Tower Bridge spans over River Thames in London. It is the only bridge in the world which could be raised from its middle section to permit the large vehicles to pass through it. There is another bridge which always brings back the memories of distant past – “The Bridge On the River Drina.” It was built  by Mehmed Pasa Sokolovic. Construction of this bridge began in 1566 A.D. and it took five years to finish it. It connected Sarajevo pashaluk (the territory of present day Bosnia and Herzegovina) to rest of the Turkish Empire. He was a Serbian child and was taken away from his mother as a part of levy by the Turkish rulers. His mother followed him wailing until they reached the river where they parted and the boy boarded the ferry. This boy, in the years that  followed, showed extraordinary talents. In due course of time he became the Grand Muslim Vazir. He assumed the name – Mohammed Pasha Sokolovik. Yet, his childhood memories had always haunted him and he ordered to build a bridge at the specific spot where he was snatched away from his mother.

Sot River has no such rich past to boast. The bridge over the River Sot was built by Britishers.

Come Shab-e-barat and groups of believers would walk down the river front, early in the morning, to plop into the water an AREEZA from the bridge – a kind of written supplication to Living Imam. There would be lots of fireworks by the river side and prizes were often awarded for the best firework. All is gone now into folk- lore. Now, no one visits Sot for spiritual reasons. The story of ‘tragedy- of-Sot’ had been kept alive by stray Dastango – the traditional itinerant story tellers.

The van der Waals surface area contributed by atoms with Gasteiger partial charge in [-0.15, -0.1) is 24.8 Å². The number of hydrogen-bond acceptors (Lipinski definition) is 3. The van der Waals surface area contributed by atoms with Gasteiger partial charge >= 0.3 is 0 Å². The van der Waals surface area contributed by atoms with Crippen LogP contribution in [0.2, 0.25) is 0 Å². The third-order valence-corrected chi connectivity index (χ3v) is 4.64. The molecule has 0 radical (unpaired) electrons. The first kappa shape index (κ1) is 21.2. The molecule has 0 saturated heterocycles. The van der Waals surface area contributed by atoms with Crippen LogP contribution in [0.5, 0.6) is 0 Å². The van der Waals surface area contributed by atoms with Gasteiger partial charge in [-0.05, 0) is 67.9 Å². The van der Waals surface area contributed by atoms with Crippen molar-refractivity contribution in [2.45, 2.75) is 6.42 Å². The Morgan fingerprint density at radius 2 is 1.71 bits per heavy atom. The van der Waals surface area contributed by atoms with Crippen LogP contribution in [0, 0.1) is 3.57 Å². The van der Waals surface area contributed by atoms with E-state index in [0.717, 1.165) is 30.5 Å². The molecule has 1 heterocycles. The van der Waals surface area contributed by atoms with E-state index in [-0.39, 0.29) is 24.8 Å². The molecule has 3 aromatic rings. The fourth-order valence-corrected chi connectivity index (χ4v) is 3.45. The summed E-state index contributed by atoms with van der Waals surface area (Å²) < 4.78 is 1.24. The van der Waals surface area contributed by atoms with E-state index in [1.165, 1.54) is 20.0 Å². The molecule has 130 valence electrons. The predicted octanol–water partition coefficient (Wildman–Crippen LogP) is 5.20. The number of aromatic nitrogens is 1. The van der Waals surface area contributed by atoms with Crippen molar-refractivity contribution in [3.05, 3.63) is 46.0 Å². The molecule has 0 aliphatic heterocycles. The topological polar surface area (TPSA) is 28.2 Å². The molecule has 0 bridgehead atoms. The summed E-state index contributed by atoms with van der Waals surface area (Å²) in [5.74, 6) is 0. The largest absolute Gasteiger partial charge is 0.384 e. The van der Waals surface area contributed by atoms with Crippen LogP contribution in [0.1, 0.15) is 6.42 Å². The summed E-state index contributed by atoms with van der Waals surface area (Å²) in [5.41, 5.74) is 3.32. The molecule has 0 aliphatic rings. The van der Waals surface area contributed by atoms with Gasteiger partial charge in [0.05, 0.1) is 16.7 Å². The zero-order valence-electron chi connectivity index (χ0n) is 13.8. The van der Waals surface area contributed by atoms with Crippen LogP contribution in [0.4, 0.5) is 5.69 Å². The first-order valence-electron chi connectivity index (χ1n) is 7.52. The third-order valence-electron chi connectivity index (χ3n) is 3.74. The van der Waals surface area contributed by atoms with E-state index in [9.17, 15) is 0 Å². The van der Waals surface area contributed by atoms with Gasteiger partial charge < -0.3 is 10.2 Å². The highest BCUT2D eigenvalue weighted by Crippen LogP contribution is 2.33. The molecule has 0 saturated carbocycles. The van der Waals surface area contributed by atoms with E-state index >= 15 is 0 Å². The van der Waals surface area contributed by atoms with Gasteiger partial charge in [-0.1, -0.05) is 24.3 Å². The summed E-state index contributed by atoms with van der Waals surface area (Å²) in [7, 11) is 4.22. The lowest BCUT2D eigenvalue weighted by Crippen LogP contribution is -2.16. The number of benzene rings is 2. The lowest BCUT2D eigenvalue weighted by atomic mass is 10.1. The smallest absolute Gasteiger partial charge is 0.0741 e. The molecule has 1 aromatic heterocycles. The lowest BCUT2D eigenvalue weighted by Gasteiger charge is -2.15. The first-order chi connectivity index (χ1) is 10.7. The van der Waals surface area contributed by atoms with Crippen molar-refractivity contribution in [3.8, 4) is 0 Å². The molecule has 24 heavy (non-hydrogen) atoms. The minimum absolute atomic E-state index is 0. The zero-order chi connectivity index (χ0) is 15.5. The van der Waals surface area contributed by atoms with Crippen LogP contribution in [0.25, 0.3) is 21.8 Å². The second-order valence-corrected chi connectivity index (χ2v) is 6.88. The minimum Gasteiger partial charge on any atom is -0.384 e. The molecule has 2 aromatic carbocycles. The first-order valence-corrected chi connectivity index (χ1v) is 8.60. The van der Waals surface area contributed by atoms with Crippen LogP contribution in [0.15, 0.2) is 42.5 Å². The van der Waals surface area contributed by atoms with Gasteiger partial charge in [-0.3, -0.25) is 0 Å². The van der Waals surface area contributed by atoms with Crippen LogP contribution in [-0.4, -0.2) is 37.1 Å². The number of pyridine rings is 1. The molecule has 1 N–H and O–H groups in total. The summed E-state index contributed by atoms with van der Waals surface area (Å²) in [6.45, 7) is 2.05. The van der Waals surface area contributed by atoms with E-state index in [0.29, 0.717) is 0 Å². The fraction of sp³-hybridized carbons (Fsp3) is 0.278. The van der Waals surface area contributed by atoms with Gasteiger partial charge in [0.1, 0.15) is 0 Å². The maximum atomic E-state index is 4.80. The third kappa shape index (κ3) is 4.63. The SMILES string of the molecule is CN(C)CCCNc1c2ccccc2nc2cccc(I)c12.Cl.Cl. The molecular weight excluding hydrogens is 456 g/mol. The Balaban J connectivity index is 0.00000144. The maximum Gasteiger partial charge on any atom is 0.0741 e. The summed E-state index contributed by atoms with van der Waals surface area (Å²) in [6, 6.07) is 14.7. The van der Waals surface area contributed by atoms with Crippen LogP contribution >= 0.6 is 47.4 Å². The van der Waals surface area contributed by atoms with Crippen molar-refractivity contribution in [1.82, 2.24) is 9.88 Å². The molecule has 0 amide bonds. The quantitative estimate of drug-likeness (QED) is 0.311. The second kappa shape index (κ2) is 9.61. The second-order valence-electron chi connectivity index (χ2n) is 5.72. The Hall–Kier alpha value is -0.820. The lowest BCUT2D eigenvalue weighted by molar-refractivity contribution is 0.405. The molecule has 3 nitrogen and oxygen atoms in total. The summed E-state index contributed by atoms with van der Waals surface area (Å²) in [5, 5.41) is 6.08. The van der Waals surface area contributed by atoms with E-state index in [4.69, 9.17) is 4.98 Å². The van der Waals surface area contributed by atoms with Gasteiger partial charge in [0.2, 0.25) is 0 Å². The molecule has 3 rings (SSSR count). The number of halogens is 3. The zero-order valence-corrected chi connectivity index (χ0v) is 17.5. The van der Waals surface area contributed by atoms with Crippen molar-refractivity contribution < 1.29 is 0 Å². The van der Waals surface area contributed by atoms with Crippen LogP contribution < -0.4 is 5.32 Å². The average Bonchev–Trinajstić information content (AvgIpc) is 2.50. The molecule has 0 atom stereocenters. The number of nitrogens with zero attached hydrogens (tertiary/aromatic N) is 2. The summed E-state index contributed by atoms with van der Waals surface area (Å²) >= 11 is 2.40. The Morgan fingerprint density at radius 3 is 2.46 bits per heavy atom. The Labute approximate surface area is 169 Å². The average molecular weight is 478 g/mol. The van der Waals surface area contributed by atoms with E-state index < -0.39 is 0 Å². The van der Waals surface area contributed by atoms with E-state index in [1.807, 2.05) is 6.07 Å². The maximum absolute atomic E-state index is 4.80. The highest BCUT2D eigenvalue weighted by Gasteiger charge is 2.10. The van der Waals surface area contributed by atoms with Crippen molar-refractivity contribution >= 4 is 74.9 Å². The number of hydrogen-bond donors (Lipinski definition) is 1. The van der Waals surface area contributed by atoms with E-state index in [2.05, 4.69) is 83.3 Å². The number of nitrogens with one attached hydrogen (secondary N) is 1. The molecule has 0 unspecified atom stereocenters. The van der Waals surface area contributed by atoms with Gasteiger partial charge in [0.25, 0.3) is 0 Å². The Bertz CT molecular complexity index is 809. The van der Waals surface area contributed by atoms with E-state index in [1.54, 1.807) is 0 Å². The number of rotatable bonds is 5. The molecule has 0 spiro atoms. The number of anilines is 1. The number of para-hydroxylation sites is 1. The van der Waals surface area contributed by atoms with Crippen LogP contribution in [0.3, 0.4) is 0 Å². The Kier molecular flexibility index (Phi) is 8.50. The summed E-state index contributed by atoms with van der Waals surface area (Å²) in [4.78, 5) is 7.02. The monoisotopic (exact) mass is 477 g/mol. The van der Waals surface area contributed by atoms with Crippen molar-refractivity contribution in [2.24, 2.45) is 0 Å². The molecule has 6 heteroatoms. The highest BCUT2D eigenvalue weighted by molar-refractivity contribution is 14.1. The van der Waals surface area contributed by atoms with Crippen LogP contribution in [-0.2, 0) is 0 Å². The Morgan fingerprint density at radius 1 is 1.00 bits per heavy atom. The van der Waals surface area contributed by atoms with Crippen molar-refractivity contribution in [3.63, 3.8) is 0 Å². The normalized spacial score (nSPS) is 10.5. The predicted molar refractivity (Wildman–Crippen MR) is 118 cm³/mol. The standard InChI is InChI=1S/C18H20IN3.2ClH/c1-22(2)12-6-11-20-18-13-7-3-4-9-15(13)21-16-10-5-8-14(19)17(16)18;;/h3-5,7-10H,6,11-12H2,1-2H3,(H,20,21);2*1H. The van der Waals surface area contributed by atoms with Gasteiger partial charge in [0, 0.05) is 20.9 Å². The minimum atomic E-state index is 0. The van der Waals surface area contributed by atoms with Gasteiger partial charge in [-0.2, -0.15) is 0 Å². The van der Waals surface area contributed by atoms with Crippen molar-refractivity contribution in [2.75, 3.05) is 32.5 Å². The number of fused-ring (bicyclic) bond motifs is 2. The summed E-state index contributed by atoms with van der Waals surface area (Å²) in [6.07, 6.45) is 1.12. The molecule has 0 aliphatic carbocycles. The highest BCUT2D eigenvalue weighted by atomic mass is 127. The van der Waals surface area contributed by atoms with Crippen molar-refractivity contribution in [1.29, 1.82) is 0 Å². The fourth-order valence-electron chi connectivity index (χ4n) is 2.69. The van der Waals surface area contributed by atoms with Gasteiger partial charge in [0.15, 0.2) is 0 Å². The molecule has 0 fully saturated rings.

Long before the advent of theaters and films, the minstrels used to practice this medieval art of story- telling. They would engage the public at street corners with stories of adventures, romances, tragedies, djins, fairies and prophesies. A baton in the right hand and a wrist full of iron bangles was the instrument to provide the background music. “Dastan Ameer Hamza” was one the favorite topic.

The narration of the tragedy of River Sot was so impinged upon my memory screen that I have carried it all thorough my life. According to Dastango, the river looked best at dawn. It was the time the train met its preordained  fate. Sit down under the bridge even today and you couldl hear the cries of unfortunate travelers. Listen to the faint whistle of train and you won’t miss the last shriek of Hameeda – the unfortunate groom who had rebelled against society to marry a craft- man who was lower in ranks. The first time she was going her Susral. The couple had put on their wedding dress. As the train slipped down every traveler including the newly wedded couple  disappeared into ocean and with them died the dreams and ambitions of that great caravan.

The story had some unbelievable segments but it was always listened in pin drop silence with awe and agony. Absolute concentration was the name of the game.

I can recollect just one couplet of dastango:

“Sot naddi pa mehshar bapa ho gya,
Bhai se bhai juda ho gya.”

Naim Naqvi

Naim Naqvi

Did his graduation in Science discipline from AMU in 1972-73. He was Secretary of University Ali Society in 1970 and M.M. Hall Literary Society in early 70 's and member of Tayyabji Literary Society. Did his Diploma in Bakery Administration from HTT College Oxford Street London in 1987. Worked with National Herald - Delhi, Blitz - Bombay as Trainee Journalist and in Production Department with 'Naya Sansar Pictures' of Khwaja Ahmed Abbas at Bombay in early 70's. Traveled for study and training purposes to Germany, U.K., Switzerland, France, Dubai, Oman, AbuDhabi, Bahrain and Philepines.